Macroeconomist Lance Taylor, whose research focused on the interaction of growth, stability and income and who contributed to the development of modern computable general equilibrium models, has died at the age of 82.
Over the course of his career, he held senior academic appointments at Harvard University and MIT, and since the early 1990s at the Center for Economic Policy Analysis at the New School for Social Research.
At The New School, Taylor was Arnhold Professor of International Cooperation and Development and director of the Center for Economic Policy Analysis, before more recently stepping back into an emeritus professor role.
Taylor is most widely known for his structural approach to macroeconomics, as part of which he examined distributive relationships across productive sectors and social groups. Much of his work focused on government management of resources in developing economies.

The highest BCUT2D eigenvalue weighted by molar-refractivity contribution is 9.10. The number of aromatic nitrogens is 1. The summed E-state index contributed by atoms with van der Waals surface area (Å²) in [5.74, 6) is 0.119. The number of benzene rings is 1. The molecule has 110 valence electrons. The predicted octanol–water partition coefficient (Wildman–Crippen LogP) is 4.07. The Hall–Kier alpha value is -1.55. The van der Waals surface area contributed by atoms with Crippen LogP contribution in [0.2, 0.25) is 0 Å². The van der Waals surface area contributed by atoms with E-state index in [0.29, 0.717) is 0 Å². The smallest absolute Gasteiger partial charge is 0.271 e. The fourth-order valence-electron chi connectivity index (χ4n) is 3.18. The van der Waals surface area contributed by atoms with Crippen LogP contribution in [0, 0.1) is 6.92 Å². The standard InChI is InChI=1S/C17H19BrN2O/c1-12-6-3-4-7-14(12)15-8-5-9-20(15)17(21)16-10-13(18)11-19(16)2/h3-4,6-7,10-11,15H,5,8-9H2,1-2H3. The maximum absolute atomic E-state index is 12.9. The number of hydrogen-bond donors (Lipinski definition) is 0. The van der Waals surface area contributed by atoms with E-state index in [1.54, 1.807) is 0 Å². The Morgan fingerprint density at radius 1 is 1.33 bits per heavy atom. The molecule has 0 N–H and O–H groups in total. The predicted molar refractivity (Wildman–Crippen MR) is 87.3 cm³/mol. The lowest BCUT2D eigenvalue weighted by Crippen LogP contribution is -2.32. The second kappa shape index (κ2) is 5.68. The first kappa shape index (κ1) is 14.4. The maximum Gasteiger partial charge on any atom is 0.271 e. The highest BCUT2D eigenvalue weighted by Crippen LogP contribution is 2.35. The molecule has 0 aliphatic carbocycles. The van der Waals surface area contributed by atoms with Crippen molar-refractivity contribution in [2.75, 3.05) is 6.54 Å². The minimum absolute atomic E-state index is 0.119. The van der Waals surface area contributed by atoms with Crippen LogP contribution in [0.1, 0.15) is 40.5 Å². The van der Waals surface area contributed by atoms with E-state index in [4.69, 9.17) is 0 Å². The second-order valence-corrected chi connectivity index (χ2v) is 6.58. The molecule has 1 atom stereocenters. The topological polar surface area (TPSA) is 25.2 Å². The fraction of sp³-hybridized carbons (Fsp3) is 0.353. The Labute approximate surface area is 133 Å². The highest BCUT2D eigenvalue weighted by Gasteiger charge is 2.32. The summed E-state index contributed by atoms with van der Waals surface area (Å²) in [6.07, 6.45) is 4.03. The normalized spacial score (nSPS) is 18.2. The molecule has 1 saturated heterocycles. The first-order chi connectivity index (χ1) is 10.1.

In 2015, he was awarded the Leontief Prize from the Global Development And Environment Institute at Tufts University for his work on the long-term economic impacts of rising greenhouse gas emissions.
Taylor in 2010 wrote Maynard’s Revenge: The Collapse of Free Market Macroeconomics, which was published by Harvard University Press.
In a note on Twitter, the Schwartz Center, an economic policy think tank at The New School, said: “We are saddened to learn of Lance Taylor’s passing. His influence, in the field and among his students, will live on, and we are grateful for everything we learned from him.”